Nitrogen removal in hyacinth ponds, due primarily to nitrification/denitrification and plant uptake, can be very effective. The plant uptake will not represent permanent removal, however, unless the plants are routinely harvested. A complete harvest is not typically possible, as another function of the hyacinth plant is to shade the water surface so restricted light penetration will limit algal growth. Because harvest might remove only 20 to 30% of the plants in the basin at any one time, the full nitrogen-removal potential of the plants is never realized.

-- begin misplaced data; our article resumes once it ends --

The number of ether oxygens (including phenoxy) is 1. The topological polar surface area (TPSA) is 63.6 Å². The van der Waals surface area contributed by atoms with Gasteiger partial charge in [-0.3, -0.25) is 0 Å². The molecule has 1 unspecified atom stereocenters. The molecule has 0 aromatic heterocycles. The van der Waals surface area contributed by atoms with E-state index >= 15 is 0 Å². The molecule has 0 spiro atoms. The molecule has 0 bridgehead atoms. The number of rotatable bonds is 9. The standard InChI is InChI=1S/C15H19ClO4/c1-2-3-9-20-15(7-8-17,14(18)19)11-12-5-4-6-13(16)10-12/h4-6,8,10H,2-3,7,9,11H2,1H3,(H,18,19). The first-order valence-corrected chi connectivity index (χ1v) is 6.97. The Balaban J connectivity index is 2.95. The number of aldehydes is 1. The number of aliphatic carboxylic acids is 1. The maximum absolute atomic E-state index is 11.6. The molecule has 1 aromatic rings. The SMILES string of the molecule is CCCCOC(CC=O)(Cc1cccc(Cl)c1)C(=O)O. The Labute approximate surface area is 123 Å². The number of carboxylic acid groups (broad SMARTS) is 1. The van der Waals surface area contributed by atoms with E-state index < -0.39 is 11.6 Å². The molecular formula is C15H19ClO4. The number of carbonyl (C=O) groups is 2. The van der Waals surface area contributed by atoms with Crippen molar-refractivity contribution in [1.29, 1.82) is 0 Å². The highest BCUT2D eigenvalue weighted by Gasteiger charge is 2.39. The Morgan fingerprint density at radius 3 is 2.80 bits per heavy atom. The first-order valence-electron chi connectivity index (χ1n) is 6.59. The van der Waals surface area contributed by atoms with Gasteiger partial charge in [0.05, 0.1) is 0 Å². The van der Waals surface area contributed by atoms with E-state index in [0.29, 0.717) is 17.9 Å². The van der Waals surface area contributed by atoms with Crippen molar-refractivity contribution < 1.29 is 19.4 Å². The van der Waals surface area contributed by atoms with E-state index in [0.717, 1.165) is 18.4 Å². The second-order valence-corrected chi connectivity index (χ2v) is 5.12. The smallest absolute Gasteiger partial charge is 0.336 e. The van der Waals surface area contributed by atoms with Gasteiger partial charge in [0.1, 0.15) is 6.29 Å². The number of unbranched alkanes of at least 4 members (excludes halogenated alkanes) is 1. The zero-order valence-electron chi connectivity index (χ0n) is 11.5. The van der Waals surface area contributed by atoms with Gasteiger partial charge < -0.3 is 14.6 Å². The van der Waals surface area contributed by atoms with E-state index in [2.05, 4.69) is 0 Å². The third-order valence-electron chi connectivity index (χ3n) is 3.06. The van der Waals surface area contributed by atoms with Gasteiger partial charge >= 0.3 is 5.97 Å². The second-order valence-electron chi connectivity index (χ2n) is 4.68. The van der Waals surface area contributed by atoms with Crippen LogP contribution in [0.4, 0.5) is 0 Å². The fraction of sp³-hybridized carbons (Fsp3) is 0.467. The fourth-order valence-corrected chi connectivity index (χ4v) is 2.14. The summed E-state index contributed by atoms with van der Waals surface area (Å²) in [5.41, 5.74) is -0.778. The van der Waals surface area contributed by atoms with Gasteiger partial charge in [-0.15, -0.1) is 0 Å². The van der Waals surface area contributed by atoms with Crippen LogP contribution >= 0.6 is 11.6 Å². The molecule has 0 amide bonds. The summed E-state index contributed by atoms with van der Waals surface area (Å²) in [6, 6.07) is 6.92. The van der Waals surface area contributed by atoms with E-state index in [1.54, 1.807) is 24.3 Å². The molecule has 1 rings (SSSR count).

Nitrification and denitrification are possible in shallow hyacinth ponds even if mechanical aeration is used, due to the presence of aerobic and anaerobic microsites within the dense root zone of the floating plant and the presence of the carbon sources needed for denitrification. Nitrogen removals observed in hyacinth ponds range from less than 10 to over 50 kg/ha/d (9 to 45 lb/ac/d), depending on the season and frequency of harvest. Some of these were carefully managed pilot-scale or research facilities.
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